Five Thousand Dollars Starter Dough Bread

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I saw so many posts on the Five-Thousand-Dollars-Starter-Breads. I was so curious why it was named 5K, so I decided to ask one of the baker. She pointed me to a blog post, and from there, I understand why it was named 5K bread. Many bloggers have also started baking this bread. Out of curiously, I decided to give it a try. For my last proofing, I went out and left it to proof for about two hours. By the time I came back, the dough was over the brim of the bread container.

The bread loaf was really soft and spongy after baking. I didn't find anything really special about this bread recipe though it stayed soft even after two days. Perhaps, I shall try baking buns like what Edith did. Otherwise, I thought the previous buns which I baked was actually nicer (because it was wholemeal compared to this white bread)!

Recipe for Five Thousand Dollars Starter Dough Bread, adapted from Cuisine Paradise and Victoria Bakes.
(Makes a bread loaf)

Starter Dough:
105g Bread Flour
45g Plain Flour
13g Caster Sugar
4g Instant Dry Yeast
120g Water, room temperature

Main Dough:
105g Bread Flour
45g Plain Flour
42g Caster Sugar
3/4tsp Sea Salt
45g Lightly Beaten Egg
22g Water, room temperature
35g LIV Unsalted Butter, soften


  1. Mix all starter dough ingredients together and allow it to sit in a warm environment to rise till it looks like “honeycomb” (approximately 1hr).
  2. Mix the above with main dough ingredients except butter and knead till it is soft and non-sticky. Then incorporate butter and knead till it is shiny and pliable.
  3. Allow dough to rise till it doubles in size (approximately 45-60mins).
  4. After dough has risen, punch dough down and WITHOUT RESTING dough, divide it into 3 equal portions, and make it into plaits.
  5. Place the plaited dough into an oiled loaf pan and allowed to rise (approximately 1hr).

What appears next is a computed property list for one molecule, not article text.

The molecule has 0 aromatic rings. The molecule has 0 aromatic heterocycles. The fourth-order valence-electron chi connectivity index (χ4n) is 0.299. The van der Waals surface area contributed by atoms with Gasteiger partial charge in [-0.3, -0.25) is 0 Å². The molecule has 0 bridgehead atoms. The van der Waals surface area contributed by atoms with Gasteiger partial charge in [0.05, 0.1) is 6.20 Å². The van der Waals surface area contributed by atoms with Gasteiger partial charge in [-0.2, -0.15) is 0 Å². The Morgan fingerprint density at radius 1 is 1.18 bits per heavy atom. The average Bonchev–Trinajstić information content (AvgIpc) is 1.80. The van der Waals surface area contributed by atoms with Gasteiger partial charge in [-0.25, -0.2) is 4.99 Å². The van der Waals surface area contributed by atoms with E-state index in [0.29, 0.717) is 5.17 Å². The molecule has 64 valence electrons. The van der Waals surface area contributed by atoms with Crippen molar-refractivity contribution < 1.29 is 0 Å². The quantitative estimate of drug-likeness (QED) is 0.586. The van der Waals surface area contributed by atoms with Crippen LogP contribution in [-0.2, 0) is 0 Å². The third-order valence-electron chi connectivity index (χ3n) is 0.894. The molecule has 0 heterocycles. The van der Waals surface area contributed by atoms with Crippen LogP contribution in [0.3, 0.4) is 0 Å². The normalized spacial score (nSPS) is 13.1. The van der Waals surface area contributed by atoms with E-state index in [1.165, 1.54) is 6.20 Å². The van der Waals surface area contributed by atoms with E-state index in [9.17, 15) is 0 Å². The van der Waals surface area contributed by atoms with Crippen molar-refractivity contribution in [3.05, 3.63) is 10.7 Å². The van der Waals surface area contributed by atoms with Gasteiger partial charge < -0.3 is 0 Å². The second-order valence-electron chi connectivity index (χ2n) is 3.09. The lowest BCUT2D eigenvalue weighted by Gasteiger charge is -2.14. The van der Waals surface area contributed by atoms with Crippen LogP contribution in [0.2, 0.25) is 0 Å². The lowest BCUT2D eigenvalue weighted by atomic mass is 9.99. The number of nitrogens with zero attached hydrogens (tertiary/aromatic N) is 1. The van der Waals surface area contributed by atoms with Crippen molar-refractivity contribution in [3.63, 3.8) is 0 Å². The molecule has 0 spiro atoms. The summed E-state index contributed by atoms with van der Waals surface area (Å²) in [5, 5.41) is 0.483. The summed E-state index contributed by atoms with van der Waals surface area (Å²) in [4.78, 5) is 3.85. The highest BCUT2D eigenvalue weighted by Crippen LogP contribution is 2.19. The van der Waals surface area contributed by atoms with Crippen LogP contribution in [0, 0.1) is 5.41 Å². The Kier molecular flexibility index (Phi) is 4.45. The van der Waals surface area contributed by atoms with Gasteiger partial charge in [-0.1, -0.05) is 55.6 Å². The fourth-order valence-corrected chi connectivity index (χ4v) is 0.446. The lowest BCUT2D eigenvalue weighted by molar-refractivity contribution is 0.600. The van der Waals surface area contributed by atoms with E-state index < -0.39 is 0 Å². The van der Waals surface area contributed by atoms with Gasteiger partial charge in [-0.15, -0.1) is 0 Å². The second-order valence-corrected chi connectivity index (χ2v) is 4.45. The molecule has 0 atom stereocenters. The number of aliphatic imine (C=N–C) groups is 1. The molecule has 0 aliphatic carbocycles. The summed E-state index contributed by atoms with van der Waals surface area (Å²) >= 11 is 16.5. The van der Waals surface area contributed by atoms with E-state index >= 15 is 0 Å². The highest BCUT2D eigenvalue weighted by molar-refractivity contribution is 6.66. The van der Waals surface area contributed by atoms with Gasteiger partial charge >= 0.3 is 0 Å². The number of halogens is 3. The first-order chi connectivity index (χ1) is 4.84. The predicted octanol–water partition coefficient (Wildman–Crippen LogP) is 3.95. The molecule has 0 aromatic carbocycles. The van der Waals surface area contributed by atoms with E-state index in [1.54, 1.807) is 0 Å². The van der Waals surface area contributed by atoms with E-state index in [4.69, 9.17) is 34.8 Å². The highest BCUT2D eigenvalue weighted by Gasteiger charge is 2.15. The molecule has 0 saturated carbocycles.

6. Brush it the top with milk.
  7. Bake in preheated oven of 180 degrees C on lowest rack for 25 mins.
  8. Once baked, immediately remove from the pan and let it cool completely before slicing.


Kitchen Corner said...
April 3, 2014 at 3:07 PM

Yes Jane, I think I'm curious as you about this special name recipe. But I'm not sure whether worth to try it. What do you suggest?

Passionate About Baking said...
April 3, 2014 at 8:50 PM

Hi Grace,
I think those methods that you used before, can produce the same or even better breads. If you are curious and want to try, you can try. But if you have no time and want good breads, still to your usual method. Nothing really too fantastic. That's my view.

Kitchen Corner said...
April 3, 2014 at 11:03 PM

Oh thanks for your advise Jane! I just like your honesty.

Oona Houlihan said...
June 27, 2014 at 12:06 AM

Now you asked the baker why it was called the 5K bread - but I still don't get it. Can you explain? Or is this soon to be renamed the Yellen-inflation bread :-)

Passionate About Baking said...
June 28, 2014 at 11:51 AM

Hi Oona,
The origin of why it was called a 5K bread was because a baker bought the recipe of this bread for RMB5K (china currency).

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